‘Big Eyes’ Director Tim Burton On Finding Poetry In Bad Paintings And Movies

While Tim Burton usually relies on a fictional premise to create the highly visual worlds that backdrop his distinctive movies, he made the fact-based story behind Big Eyes the rare exception. While he’s created a vivid image of Americana and populated the film with actresses bearing the biggest eyes you’ve ever seen, the core of the film is the real tug of war between Walter and Margaret Keane over who painted those sad, haunting Big Eyes paintings that were the first mass marketed arts and made a fortune for the couple before they divorced.  It is a story too far fetched to invent.

“What I loved about the story is that is so weird it’s just hard to believe it is real, from the artwork to the entire premise. It was an interesting balancing act with the actors to try and make the unbelievable believable,” Burton told Deadline. His movie is one of the last surprises coming during awards season, and the outlandish comic treatment given the material makes it a strong addition to contenders for the Golden Globes as The Weinstein Company opens is on Christmas.

Burton had remained close friends with writers Scott Alexander and Larry Karaszewski since they did the director’s last fact-based tale, Ed Wood. The scribes tried forever to tell this story, and planned to direct it before Burton’s commitment got the film its funding. Burton was intrigued by the Big Eyes artwork, but never knew the backstory of how Walter Keane took the credit for works painted secretly by his wife Margaret.

“I’ve known Scott and Larry since Ed Wood, but it turned out we were on this weird parallel track,” he said. “In the mid-1990s, friends of mine in New York were collectors obsessed by the Big Eyes paintings. I grew up with the Keane art, just like every kid raised in the suburbs during that period. They weren’t actual paintings, they were prints and we didn’t know the difference. My grandmother had some at her house, and you’d see them at friends’ houses and any dentist or doctor’s offices. They looked at you, like Big Brother, and we all had mixed feelings about them, the same way people still do. I even went to San Francisco where I met Margaret and commissioned a couple of paintings from her. Though the story was documented in the paper, it flew under my radar and even then, I thought those Big Eyes paintings were by Walter Keane.”

Finally, the writers showed him their script. “It’s so what they excel at, and was what I loved about Ed Wood. Some of their strongest work is weird real stories, torn from headlines you never actually read, that existed on a low page in the National Enquirer.”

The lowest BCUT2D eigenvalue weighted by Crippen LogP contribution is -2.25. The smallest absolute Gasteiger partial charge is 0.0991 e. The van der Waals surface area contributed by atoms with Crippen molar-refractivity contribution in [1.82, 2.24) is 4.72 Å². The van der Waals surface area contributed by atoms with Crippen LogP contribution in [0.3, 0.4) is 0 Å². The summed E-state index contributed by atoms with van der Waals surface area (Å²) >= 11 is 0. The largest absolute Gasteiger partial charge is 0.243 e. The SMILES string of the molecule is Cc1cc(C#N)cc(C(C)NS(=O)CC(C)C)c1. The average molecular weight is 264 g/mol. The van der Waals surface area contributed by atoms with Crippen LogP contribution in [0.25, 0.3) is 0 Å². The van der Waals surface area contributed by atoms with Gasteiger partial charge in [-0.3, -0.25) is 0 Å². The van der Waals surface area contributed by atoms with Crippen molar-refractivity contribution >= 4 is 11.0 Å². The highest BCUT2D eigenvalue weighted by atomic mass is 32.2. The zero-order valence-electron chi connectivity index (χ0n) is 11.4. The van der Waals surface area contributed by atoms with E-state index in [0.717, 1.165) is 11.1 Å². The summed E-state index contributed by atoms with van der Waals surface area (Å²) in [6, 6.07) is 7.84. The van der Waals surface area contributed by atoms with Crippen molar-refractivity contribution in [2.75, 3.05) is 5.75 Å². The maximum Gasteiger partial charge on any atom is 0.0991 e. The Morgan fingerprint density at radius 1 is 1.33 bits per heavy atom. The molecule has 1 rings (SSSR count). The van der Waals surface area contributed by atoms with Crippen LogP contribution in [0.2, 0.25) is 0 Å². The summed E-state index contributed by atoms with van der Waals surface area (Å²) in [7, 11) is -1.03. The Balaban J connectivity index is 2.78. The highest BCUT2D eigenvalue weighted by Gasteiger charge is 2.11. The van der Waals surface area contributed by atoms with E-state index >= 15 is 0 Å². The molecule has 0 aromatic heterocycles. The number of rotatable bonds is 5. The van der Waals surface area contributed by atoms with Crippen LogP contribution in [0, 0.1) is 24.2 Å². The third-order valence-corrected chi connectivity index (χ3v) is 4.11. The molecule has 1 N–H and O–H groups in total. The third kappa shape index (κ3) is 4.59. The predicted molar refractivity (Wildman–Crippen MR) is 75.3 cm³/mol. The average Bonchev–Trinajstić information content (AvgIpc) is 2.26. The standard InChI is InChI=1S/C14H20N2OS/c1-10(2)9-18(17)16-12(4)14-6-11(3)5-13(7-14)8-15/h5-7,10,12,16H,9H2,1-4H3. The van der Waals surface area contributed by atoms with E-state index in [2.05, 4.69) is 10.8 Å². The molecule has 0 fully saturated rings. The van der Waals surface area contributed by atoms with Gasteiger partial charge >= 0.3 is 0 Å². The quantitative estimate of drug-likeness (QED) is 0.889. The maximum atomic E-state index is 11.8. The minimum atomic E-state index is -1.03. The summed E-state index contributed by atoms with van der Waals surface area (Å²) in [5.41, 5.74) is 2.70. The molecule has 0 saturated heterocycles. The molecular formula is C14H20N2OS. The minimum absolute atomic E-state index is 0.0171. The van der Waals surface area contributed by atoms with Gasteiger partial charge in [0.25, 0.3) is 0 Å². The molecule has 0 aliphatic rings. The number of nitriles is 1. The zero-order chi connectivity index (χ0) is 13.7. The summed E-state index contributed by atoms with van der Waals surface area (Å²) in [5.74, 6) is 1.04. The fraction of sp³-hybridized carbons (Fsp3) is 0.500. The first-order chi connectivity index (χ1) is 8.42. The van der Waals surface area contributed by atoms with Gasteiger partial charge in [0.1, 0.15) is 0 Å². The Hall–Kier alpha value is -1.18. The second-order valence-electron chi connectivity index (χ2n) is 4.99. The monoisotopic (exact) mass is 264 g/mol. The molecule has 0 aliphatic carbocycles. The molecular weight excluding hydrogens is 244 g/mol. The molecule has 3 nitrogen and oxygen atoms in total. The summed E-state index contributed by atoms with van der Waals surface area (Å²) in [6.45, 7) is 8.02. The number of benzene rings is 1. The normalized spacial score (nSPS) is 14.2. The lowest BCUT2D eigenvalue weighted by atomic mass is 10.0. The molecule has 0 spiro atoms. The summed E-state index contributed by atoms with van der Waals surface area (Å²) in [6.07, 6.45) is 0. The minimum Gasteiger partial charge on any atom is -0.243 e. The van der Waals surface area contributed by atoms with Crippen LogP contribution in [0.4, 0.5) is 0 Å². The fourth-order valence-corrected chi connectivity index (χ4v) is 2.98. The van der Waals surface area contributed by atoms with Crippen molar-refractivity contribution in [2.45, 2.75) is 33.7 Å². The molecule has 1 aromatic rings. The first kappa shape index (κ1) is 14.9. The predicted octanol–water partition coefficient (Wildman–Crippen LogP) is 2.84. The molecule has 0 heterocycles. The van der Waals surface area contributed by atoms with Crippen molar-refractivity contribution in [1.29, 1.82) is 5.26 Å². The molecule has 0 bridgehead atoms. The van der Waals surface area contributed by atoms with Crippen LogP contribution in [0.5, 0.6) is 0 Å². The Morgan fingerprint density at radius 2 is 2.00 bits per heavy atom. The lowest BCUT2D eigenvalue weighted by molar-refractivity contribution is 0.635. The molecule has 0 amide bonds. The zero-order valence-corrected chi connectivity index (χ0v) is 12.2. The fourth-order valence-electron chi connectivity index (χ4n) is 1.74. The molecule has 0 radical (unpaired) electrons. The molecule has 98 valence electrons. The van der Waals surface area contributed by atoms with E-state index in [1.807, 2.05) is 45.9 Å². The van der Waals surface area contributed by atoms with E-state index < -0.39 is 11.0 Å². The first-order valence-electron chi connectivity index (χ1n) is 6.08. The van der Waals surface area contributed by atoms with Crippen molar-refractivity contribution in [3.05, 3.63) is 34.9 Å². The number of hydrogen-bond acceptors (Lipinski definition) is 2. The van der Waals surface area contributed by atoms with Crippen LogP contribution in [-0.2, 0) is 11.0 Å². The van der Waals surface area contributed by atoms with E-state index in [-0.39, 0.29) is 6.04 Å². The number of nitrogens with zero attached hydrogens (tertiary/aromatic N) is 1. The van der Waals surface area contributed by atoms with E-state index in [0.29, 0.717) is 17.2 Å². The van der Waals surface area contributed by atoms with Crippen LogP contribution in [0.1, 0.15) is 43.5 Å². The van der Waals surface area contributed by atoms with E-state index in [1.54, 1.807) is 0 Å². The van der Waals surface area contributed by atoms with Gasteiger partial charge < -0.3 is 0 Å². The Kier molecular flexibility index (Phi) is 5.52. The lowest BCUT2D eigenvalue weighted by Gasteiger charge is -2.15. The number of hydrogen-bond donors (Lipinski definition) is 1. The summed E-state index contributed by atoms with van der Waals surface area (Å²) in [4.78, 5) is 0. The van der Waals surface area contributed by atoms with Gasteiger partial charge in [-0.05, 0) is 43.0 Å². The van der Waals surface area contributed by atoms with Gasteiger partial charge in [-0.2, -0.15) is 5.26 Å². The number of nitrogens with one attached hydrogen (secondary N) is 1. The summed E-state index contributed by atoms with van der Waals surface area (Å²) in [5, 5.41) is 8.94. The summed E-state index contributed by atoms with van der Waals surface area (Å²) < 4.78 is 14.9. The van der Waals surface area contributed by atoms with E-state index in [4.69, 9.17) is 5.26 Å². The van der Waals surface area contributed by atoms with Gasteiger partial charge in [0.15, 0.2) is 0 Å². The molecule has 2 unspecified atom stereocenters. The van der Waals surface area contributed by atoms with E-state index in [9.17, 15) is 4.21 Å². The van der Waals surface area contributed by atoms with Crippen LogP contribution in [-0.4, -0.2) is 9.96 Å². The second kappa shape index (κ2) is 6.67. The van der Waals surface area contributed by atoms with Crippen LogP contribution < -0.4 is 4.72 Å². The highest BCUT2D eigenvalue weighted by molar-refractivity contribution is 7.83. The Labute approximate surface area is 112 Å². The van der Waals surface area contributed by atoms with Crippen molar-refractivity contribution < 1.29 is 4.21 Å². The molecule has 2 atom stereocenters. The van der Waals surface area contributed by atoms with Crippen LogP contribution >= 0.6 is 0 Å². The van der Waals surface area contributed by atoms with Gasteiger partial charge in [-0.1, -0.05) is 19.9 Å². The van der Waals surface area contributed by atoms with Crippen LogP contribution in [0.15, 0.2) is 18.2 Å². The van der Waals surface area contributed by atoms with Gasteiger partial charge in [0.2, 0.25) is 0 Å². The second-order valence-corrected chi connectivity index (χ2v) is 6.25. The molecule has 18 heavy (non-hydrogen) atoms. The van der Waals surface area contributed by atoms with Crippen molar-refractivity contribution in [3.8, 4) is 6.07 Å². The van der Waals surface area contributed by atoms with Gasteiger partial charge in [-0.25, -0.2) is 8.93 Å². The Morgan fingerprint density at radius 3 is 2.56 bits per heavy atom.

Christoph Waltz brought the requisite oily charm to Walter, who is best remembered for conning his way into high society as the author of paintings he didn’t generate, but who actually was something of a twisted genius in finding a way to mass market paintings to make a fortune. The tricky job went to Amy Adams, who portrayed a woman smart enough to create world famous paintings, but who somehow went along with a ruse that left her cranking out paintings, cloistered in a small sweatshop art studio, while her husband, who probably couldn’t paint a wall with latex and a roller, dined out on the fame on paintings that many didn’t even consider art.

“You could see Walter on the page, but Margaret, it was hard to see her on the page and Amy played her in a restrained way,” Burton said. “I love actresses with big eyes, but she was the one who most reminded me of a silent film actress, showing the shyness, the intelligence, the shame of being complicit in this ruse, and yet being something of a victim, and still showing the quiet seeds of feminism and becoming her own person. It seems hard to imagine now that she’d go along like that, but when I was a kid I grew up in that kind of suburbia, and I don’t think in my neighborhood that any wife worked.”

Burton, an artist himself who has watched his work get judged as it hung on museum walls, straddled the line over whether the Big Eyes line was art, or pure schlock. “You see the snow at MOMA, where you’d hear catty comments like somebody had cleaned out their closet and yet they had one of the highest attendances of any show. I, luckily or not, have never gotten a middle response to anything, but I was drawn to discussion of the Keane art as I was Ed Wood. Yeah, maybe he was the worst director, but somehow his movies stand out because there is real poetry to them. It’s the same with the Keane work. I can remember, growing up, there were people who wanted to rip those pictures off the wall, or run screaming into the street, but millions more had them, and as Warhol said, ‘If so many people like something, it can’t be bad.’”

Burton spoke as he struggled to shake a cold he’d caught from his young children as he completes preproduction on his next film Miss Peregrine’s Home For Peculiar Children. Looking for the bright spot in spending a whole winter with a bunch of kids who get over colds in a day, but not before they spread them to adults whose immune systems take weeks to recover, Burton hoped that he was bolstering his resistance.

This article was printed from https://deadline.com/2014/12/tim-burton-big-eyes-amy-adams-christoph-waltz-1201311138/